Direct from Competition in Cannes, the new film from the Russian director of The Return is an involving, magnificently envisaged and blackly funny tale of one man’s struggle in a densely corrupt world.
Ben Whishaw brings moving sensitivity to this lyrical tale of a young gay man tragically bereft of the love of his life and craving reconciliation with his lover’s old-school Chinese-Cambodian mother.
Vivir es fácil con los ojos cerrados
Inspired by actual events in 1966, this buoyant and funny road movie about an English-language teacher determined to meet John Lennon won all the major Spanish film awards this year.
Tom Hardy mesmerises as a man dealing with crisis on all fronts, making and taking frantic phone calls as he steers his BMW through the night. Steven Knight’s breathless feat of real-time drama is set entirely inside the car.
“A quiet, moving portrait of Jane Bown, the longstanding Observer photographer who has taken all those iconic portraits you know, but probably didn’t know she’d taken.” — Deborah Ross, The Spectactor
John Lithgow and Alfred Molina are magnificent in Ira Sachs’ topical, moving and beautifully tender portrait of an ageing gay couple whose decision to marry after 39 years has complicated consequences.
Classic movie romance beautifully transposed to the rhythms and flavours of modern-day Mumbai. Hearts are kindled when a lunchbox, designed to delight the cook’s husband, is accidentally delivered to a more appreciative stranger.
David Cronenberg’s gleefully toxic satire of Hollywood vanities stars Robert Pattinson, Mia Wasikowska, John Cusack, startling newcomer Evan Bird channelling Justin Beiber; and, in her Cannes-winning role, Julianne Moore.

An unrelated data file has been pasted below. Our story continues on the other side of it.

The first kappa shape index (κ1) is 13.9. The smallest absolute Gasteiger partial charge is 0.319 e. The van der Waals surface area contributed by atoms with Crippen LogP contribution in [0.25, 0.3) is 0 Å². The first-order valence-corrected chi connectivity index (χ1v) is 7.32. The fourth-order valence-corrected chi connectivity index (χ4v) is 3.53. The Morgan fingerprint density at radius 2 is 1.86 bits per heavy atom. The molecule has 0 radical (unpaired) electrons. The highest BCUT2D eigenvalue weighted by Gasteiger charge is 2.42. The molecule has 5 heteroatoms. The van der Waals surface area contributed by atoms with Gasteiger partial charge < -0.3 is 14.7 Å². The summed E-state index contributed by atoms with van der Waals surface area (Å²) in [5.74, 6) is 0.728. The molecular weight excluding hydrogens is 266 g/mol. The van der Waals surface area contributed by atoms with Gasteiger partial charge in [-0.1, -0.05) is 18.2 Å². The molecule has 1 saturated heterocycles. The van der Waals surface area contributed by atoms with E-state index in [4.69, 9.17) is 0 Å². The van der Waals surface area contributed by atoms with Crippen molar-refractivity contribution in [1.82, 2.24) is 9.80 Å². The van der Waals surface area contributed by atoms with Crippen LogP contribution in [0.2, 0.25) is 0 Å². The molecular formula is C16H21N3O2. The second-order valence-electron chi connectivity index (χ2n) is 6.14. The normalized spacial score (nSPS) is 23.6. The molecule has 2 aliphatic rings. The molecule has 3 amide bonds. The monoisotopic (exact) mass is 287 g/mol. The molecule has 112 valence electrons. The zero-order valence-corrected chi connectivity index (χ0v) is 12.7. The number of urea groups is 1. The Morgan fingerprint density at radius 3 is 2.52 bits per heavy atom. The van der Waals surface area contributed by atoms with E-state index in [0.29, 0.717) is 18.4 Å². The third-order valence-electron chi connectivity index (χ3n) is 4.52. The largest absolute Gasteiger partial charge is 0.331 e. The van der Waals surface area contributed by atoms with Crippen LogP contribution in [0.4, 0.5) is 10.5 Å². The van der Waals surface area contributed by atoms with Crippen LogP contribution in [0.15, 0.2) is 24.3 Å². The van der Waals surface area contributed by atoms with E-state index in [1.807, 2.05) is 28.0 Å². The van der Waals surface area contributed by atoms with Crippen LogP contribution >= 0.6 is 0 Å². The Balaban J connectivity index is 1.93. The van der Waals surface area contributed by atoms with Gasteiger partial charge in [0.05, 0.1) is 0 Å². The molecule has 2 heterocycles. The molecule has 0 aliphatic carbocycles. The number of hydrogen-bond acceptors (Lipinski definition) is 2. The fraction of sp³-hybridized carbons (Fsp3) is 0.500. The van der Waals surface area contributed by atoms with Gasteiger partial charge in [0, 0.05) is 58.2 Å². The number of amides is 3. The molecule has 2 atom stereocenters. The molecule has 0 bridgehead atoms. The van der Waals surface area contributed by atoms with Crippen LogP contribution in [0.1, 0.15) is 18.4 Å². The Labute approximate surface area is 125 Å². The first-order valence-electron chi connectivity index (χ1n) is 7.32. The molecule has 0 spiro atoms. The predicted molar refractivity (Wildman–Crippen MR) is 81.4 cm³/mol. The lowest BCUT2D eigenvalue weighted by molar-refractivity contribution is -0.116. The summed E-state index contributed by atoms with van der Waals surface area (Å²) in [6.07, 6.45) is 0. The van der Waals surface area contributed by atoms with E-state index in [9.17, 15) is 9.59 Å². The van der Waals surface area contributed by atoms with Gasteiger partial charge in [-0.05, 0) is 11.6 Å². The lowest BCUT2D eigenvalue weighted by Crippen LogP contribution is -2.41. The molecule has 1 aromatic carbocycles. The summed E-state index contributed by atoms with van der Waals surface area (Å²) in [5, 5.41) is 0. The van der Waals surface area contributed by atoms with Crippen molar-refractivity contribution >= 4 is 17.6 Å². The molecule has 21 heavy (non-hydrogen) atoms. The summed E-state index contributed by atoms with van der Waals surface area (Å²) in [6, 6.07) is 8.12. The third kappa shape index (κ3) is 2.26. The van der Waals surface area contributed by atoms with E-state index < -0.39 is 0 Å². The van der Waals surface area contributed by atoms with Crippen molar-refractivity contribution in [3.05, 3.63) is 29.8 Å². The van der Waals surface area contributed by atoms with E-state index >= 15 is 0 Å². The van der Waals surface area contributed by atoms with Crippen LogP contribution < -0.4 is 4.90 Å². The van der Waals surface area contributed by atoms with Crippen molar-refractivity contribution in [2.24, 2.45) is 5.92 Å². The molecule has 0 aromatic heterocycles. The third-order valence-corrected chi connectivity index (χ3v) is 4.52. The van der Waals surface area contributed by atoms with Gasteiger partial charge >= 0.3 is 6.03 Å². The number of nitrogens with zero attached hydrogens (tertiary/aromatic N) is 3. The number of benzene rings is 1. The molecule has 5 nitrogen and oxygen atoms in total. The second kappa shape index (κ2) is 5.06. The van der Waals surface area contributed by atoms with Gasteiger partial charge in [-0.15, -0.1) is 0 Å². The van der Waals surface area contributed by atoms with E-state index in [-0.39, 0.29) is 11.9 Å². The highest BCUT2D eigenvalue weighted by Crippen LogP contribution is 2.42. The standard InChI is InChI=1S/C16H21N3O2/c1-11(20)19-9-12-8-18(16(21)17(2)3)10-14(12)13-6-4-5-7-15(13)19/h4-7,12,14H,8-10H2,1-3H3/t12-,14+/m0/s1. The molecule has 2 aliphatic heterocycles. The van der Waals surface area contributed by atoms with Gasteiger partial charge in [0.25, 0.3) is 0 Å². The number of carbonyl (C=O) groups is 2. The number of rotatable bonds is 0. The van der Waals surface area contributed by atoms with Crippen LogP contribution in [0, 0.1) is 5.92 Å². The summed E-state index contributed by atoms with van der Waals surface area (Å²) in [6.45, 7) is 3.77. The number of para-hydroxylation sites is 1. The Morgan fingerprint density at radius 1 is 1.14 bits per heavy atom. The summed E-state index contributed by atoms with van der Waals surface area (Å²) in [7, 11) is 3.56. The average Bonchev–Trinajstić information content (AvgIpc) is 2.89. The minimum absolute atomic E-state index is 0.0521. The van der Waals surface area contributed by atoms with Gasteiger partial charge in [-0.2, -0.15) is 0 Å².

A reluctant and seriously inept drug-runner finds himself in police custody with a belly full of heroin in this ingeniously gut-wrenching comedy of suspense set in the Melbourne crime-world of the 80s.
Frederick Wiseman, the grand old man of observational documentary, explores London’s National Gallery, looking in on backroom activities but more interested in examining the enduring power of the paintings themselves.
For our third New Zealand’s Best short film competition Festival programmers Bill Gosden and Michael McDonnell viewed 115 submissions to make a shortlist of 12 from which filmmaker Andrew Adamson selected these six finalists.
Jesse Eisenberg, Peter Sarsgaard and Dakota Fanning are eco-activists in Kelly Reichardt’s skillful political thriller set in a world of shifting loyalties and tensely debated ethics.
Nosotros los Nobles
A self-made mogul tricks his three spoiled-rotten kids into believing they are paupers. Mexico’s biggest box-office hit of all time made millions by taking satirical aim at the idle rich.
Renowned critics of Israeli policies – Noam Chomsky, Norman Finkelstein, Sara Roy and Robert Fisk – provide personal substance and historical perspective to their arguments in this impressive film by New Zealander Sarah Cordery.
“This documentary accessibly conveys the science and the human drama behind the largest machine ever built – the Large Hadron Collider – and its crowning achievement, the discovery of the Higgs boson particle.” — Scientific American
Sakasama no Patema
In this charming and ingeniously elaborate anime world one tribe’s gravity is another tribe’s anti-gravity. A plucky upside-down girl and a gallant right-way-up boy switch perspectives.
“A technology that promises (some would say threatens) to permanently transform our lives gets compelling behind-the-scenes treatment in this skillful overview of the major players in the 3D printing industry.” — Justin Chang, Variety
NZer Florian Habicht’s acclaimed collaboration with Jarvis Cocker fixes the triumphant 2012 concert billed as Pulp’s last ever within a loving portrait of Sheffield and Sheffielders.
The turbulent love story of American poet Elizabeth Bishop (Miranda Otto) and Brazilian architect Lota de Macedo Soares. “An empowering portrait of two highly gifted women who defy social convention.” – Hollywood Reporter
Two unlikely travelling companions traverse the existential badlands of the Australian outback in Animal Kingdom director David Michôd’s intense and atmospheric picture of the lucky country gone feral.
Le sel de la terre
The life and work of Sebastião Salgado, the undisputed master of monumental photojournalism, is explored in this wonderful doco, jointly directed by his son, Juliano Ribeiro Salgado, and German director Wim Wenders.
Sepideh – Drømmen om stjernerne